In Virginia, with a cold

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Lactating, Holiday Inn, Virginia Tech shootings, lesbian poetry, giant pizza slices, banjos, faux copper & The Best Breakfast in the Known World.


March 22, 2014

I’m in Blacksburg, Virginia for a literary conference at which I was the featured reader. It’s been weird. For example, this morning I was in a bath squirting milk out of my breasts into an orange “Virginia Tech Creative Arts Center” cup. Hot water helps with milk flow. So, that’s that.

I had to get up at four in the morning on Friday to catch the first plane out here. When I made it to Charlotte, the second plane was delayed, delayed indefinitely—uniformed men scurried around with supermarket garbage bags, stringing yellow police tape from one of the plane’s wings to the stair ramp. I don’t know why they were doing this. It was disconcerting. Apropos of nothing, last night I found out a friend of mine missed the “catch” part while she was playing catch with her new husband and a baseball broke her face.

I’m sick. Chartreuse phlegm is lodged inside my lungs, so thick it doesn’t go down the drain when I try to spit it out. Tissues spotted with mustard mucus stains. I hear the dull thrum of my voice inside my head when I talk. But you say yes to things. You show up. I am a power-through-er. I’ve always been proud of that. I don’t like to cancel.

An acquaintance and fellow writer, Matthew Vollmer, picked me up in the airport in a white Volvo with a cassette tape player that doesn’t work. He drove me to a vegetarian restaurant to eat with some grad students. I didn’t know we were going out to lunch with anyone, I had to ask. Most of the people I’ve met here function as if they are underwater.


He showed me the building where the shootings took place. He showed me where kids tried to jump out of windows.


The lunch was nice, actually. The kids—there were both graduate students and undergrads—seemed smart and were polite. I had a glass of white wine to mark the occasion. Afterwards, Matthew took me for a tour of the campus. I told him to pretend that I was his niece, a high school senior, and that he was a college junior and our parents had insisted I stay the weekend and he show me around. What I meant was that I wanted an insider-y tour, but he remained kind of quiet so I don’t know if he was processing my request or just thought it was too much.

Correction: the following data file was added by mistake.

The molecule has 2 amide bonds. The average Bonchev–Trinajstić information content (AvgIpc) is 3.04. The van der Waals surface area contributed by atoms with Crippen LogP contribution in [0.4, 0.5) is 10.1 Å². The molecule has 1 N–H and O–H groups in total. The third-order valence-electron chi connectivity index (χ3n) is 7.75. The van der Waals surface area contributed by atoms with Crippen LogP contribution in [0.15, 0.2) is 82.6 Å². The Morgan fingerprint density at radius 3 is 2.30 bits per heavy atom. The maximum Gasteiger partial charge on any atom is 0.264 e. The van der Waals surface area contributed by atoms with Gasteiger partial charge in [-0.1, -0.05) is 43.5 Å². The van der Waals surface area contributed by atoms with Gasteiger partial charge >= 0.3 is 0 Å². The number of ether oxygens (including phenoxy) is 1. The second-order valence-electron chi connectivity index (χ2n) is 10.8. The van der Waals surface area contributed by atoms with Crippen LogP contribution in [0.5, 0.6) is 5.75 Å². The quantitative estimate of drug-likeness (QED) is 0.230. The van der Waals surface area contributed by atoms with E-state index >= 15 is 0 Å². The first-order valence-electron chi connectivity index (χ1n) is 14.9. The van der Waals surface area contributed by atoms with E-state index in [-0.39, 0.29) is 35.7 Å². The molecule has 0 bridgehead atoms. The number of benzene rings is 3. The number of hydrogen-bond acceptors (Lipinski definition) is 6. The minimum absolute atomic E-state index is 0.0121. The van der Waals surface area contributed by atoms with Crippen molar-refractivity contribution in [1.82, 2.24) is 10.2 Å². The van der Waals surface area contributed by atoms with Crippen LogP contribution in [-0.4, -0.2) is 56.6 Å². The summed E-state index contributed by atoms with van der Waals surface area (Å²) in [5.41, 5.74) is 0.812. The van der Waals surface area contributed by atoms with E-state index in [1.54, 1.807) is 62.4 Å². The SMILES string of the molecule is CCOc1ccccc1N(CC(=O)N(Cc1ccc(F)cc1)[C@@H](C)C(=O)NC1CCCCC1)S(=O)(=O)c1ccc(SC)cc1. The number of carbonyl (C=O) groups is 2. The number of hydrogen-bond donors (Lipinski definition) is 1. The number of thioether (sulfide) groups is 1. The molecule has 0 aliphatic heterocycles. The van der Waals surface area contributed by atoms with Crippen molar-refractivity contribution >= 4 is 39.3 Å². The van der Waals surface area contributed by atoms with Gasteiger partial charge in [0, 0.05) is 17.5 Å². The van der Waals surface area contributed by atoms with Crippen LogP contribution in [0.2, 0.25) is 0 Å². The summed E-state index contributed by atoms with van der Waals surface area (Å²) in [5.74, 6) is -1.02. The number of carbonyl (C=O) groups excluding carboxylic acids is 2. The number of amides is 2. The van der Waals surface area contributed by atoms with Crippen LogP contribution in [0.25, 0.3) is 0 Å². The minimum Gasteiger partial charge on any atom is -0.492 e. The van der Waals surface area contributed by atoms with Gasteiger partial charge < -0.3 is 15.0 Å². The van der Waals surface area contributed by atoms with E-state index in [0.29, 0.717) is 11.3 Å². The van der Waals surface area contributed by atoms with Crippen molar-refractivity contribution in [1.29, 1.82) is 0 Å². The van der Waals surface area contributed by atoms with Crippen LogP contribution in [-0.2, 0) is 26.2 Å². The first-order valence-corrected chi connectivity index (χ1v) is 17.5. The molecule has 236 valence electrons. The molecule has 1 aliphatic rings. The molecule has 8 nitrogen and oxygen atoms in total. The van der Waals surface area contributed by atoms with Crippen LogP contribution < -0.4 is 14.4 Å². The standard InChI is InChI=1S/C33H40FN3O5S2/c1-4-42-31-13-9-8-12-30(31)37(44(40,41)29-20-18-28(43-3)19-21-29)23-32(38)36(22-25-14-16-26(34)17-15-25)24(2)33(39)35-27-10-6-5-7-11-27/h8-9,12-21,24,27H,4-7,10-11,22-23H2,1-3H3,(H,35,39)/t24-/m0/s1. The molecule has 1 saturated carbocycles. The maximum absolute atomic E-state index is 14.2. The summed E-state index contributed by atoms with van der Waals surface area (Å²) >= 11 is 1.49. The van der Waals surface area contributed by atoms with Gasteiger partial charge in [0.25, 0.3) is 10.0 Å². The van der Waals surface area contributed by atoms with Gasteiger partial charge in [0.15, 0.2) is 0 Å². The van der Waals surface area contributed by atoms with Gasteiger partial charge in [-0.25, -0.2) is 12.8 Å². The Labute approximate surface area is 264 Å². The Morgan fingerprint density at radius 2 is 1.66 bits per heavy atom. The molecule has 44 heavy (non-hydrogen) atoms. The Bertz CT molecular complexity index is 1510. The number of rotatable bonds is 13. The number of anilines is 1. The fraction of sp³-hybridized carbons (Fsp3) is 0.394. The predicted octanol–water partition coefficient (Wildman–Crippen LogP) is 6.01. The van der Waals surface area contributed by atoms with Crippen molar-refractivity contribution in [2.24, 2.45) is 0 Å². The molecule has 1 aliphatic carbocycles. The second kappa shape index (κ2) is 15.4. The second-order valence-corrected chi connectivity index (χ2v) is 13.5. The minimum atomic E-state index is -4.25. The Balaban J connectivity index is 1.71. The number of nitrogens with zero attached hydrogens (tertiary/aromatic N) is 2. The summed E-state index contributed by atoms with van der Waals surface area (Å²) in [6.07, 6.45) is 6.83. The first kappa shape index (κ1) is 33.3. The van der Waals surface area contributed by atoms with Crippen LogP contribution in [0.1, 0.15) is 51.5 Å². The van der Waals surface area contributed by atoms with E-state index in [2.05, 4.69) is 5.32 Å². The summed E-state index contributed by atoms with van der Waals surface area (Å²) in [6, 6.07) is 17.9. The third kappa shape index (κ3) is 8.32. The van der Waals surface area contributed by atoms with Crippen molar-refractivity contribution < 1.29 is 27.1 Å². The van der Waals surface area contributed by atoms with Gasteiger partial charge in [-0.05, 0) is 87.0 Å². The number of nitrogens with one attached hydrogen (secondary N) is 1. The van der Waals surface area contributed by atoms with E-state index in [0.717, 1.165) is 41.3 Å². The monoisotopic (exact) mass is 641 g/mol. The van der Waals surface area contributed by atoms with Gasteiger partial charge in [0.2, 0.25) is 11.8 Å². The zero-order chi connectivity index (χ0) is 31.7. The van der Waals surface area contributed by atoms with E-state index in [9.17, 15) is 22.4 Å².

I waited a while to ask about the shootings. But after yet another limestone building, grey-skied, slightly brutalist, perennially drab, I kept looking for a memorial of some kind and was afraid I missed it, so I asked.

He showed me the building where the shootings took place. He showed me where kids tried to jump out of windows. And then he showed me the twenty million dollar renovated dining hall where franchises like Panera Bread are housed in sleek, track-lit stalls next to Jamba Juice and Chipotle. He took me by the memorial, which faces the college green. Thirty-two marble stones with names on them, placed in front of thirty-two shrubs. He showed me the name of a teacher, Liviu Lebrescu, who had survived the holocaust and who used his body as a shield to protect the children when the shooter burst in. The irony of a Jewish man who survives the holocaust only to die by gunfire on an American college campus was not lost on me.

There were a lot of cadets walking around. They walk very formally with perfect posture and Matthew told me that the freshman have to walk in a very specific way—they literally can’t cut corners, they have to walk the entire length of all sidewalks and can never jaywalk, and they have to do a fancy ankle snap thing when they turn.